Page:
QtPass 1.2.1

QtPass is a multi-platform GUI for pass, the standard unix password manager.

View the Project on GitHub IJHack/qtpass

QtPass MainWindow

Insecure Password Generation prior to 1.2.1

All passwords generated with QtPass' built-in password generator prior to 1.2.1 are possibly predictable and enumerable by hackers.
The generator used libc's random(), seeded with srand(msecs), where msecs is not the msecs since 1970 (not that that'd be secure anyway), but rather the msecs since the last second. This means there are only 1000 different sequences of generated passwords.

Read more about this issue on Github.
Please note that this is an issue with the QtPass GUI and not in pass or the greater password-store ecosystem.

We advice to update to 1.2.1 as soon as possible and change any password you may have generated with the QtPass' password generator.

The current master branch has a proposed fix.
As soon as a new release is available, we'll update the information on this page.


Read the changelog for the latest features and fixes.




pacman -S qtpass

OpenSUSE & Fedora

yum install qtpass
dnf install qtpass

Debian, Ubuntu and derivates like Kali & Raspbian

apt-get install qtpass


emerge -atv qtpass


pkg install qtpass
cd /usr/ports/sysutils/qtpass/ && make install clean

More options


Latest stable on the releases page, latest build via AppVeyor.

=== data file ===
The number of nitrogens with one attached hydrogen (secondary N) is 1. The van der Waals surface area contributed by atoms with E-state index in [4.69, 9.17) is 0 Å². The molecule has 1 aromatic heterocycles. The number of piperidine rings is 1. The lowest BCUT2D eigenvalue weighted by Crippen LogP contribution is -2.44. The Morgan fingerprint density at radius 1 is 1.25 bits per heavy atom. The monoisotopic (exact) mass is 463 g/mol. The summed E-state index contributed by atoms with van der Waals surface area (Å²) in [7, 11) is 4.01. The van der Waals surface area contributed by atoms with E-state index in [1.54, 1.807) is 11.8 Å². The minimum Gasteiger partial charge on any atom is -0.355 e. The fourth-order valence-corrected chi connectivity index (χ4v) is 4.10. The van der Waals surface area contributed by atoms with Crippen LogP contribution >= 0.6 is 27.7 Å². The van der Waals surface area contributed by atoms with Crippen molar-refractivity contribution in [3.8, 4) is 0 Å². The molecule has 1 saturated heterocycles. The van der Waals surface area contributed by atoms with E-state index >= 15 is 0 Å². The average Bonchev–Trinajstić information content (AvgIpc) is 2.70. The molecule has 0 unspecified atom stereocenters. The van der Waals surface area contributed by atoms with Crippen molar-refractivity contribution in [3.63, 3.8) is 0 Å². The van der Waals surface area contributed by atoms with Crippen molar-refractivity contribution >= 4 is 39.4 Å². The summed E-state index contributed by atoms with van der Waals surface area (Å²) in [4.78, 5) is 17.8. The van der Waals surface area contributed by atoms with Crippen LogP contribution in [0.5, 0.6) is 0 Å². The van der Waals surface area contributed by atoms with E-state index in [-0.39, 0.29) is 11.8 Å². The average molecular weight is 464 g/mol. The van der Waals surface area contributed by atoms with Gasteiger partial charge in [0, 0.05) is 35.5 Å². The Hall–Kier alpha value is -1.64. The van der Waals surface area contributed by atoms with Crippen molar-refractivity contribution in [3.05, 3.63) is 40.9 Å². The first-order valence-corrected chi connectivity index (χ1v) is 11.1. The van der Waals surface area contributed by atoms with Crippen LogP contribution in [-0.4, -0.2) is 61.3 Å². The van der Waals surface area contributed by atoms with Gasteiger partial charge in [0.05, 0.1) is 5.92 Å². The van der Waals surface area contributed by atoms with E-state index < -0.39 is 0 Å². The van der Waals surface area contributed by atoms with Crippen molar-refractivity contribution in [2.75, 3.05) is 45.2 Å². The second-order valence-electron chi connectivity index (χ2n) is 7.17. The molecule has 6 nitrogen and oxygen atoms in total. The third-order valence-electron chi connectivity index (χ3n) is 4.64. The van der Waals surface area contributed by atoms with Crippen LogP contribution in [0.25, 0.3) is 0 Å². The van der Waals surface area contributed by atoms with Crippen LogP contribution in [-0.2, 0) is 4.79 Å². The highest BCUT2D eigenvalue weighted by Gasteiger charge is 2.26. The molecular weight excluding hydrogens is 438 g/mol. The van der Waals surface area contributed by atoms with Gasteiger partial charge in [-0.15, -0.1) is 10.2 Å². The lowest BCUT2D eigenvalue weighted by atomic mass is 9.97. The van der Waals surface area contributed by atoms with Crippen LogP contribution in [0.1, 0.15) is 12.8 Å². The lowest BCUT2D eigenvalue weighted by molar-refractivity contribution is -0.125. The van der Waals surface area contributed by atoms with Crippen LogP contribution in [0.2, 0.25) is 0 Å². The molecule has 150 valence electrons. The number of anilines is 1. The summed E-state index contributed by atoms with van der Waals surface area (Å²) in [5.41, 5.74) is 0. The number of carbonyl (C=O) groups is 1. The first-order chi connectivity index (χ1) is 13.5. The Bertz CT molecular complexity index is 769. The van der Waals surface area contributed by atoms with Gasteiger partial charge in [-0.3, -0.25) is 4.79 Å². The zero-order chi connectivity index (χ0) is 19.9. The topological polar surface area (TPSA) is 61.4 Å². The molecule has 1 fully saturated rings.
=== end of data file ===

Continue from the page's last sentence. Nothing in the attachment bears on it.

Via Chocolatey
choco install qtpass


Latest stable on the releases page, latest build via AnneJan.

Via Homebrew Cask
brew cask install qtpass


On most *nix systems all you need is:

qmake && make && make install

On Mac OS X:

brew install qt5
brew link --overwrite --force qt5
xcode-select --install
qmake && make && macdeployqt QtPass.app

Currently seems to only work with MacGPG2

Security considerations

Using this program will not magically keep your passwords secure against compromised computers even if you use it in combination with a smartcard.

It does protect future and changed passwords though against anyone with access to your password store only but not your keys. Used with a smartcard it also protects against anyone just monitoring/copying all files/keystrokes on that machine and such an attacker would only gain access to the passwords you actually use. Once you plug in your smartcard and enter your PIN (or due to CVE-2015-3298 even without your PIN) all your passwords available to the machine can be decrypted by it, if there is malicious software targeted specifically against it installed (or at least one that knows how to use a smartcard).

To get better protection out of use with a smartcard even against a targeted attack I can think of at least two options:

Planned features

Known issues


Can't save a password

I have an issue with GNOME keyring

default-cache-ttl 600
max-cache-ttl 7200

Also, the following is useful to add to your .bashrc if you are using Yubikey NEO on Ubuntu:

# OpenPGP applet support for YubiKey NEO
if [ ! -f /tmp/gpg-agent.env ]; then
  killall gpg-agent;
  eval $(gpg-agent --daemon --enable-ssh-support > /tmp/gpg-agent.env);
. /tmp/gpg-agent.env

Can I import from KeePass, LastPass or X?

Are there more frequently asked questions?

Where can I ask for help?

Read up on recent changes

Linux Compatible Windows 10 Compatible OS X Compatible FreeBSD Compatible